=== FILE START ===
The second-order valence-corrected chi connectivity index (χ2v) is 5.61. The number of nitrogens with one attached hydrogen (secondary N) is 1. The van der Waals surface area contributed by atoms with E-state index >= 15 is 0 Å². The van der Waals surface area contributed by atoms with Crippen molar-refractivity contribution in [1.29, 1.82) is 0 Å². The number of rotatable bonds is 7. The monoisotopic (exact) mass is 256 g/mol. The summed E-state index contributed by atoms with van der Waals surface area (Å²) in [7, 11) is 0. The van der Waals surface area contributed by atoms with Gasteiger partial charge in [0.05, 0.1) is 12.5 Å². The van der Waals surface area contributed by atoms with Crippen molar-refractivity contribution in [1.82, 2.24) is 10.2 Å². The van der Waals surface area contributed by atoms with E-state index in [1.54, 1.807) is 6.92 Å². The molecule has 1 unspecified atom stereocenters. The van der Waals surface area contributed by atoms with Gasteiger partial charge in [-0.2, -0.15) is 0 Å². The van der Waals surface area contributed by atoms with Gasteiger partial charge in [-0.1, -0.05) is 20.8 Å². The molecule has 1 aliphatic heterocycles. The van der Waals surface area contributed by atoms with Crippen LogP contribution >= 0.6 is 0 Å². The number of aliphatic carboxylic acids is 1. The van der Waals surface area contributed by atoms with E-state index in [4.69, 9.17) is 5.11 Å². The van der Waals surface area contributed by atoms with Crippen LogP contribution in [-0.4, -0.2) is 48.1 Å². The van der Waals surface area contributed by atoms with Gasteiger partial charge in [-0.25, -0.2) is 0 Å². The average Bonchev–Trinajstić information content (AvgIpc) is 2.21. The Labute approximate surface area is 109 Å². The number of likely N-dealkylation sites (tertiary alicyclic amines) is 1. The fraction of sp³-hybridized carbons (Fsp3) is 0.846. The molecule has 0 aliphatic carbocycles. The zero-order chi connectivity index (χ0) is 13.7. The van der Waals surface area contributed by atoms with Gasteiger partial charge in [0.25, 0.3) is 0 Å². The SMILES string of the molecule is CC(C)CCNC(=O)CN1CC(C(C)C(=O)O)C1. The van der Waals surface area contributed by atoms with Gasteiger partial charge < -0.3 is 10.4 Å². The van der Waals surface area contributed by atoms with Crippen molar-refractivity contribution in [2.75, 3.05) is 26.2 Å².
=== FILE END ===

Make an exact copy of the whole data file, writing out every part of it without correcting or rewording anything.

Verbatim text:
The second-order valence-corrected chi connectivity index (χ2v) is 5.61. The number of nitrogens with one attached hydrogen (secondary N) is 1. The van der Waals surface area contributed by atoms with E-state index >= 15 is 0 Å². The van der Waals surface area contributed by atoms with Crippen molar-refractivity contribution in [1.29, 1.82) is 0 Å². The number of rotatable bonds is 7. The monoisotopic (exact) mass is 256 g/mol. The summed E-state index contributed by atoms with van der Waals surface area (Å²) in [7, 11) is 0. The van der Waals surface area contributed by atoms with Gasteiger partial charge in [0.05, 0.1) is 12.5 Å². The van der Waals surface area contributed by atoms with Crippen molar-refractivity contribution in [1.82, 2.24) is 10.2 Å². The van der Waals surface area contributed by atoms with E-state index in [1.54, 1.807) is 6.92 Å². The molecule has 1 unspecified atom stereocenters. The van der Waals surface area contributed by atoms with Gasteiger partial charge in [-0.2, -0.15) is 0 Å². The van der Waals surface area contributed by atoms with Gasteiger partial charge in [-0.1, -0.05) is 20.8 Å². The molecule has 1 aliphatic heterocycles. The van der Waals surface area contributed by atoms with Crippen LogP contribution >= 0.6 is 0 Å². The number of aliphatic carboxylic acids is 1. The van der Waals surface area contributed by atoms with E-state index in [4.69, 9.17) is 5.11 Å². The van der Waals surface area contributed by atoms with Crippen LogP contribution in [-0.4, -0.2) is 48.1 Å². The van der Waals surface area contributed by atoms with Gasteiger partial charge in [-0.25, -0.2) is 0 Å². The average Bonchev–Trinajstić information content (AvgIpc) is 2.21. The Labute approximate surface area is 109 Å². The number of likely N-dealkylation sites (tertiary alicyclic amines) is 1. The fraction of sp³-hybridized carbons (Fsp3) is 0.846. The molecule has 0 aliphatic carbocycles. The zero-order chi connectivity index (χ0) is 13.7. The van der Waals surface area contributed by atoms with Gasteiger partial charge in [0.25, 0.3) is 0 Å². The SMILES string of the molecule is CC(C)CCNC(=O)CN1CC(C(C)C(=O)O)C1. The van der Waals surface area contributed by atoms with Gasteiger partial charge < -0.3 is 10.4 Å². The van der Waals surface area contributed by atoms with Crippen molar-refractivity contribution in [2.75, 3.05) is 26.2 Å².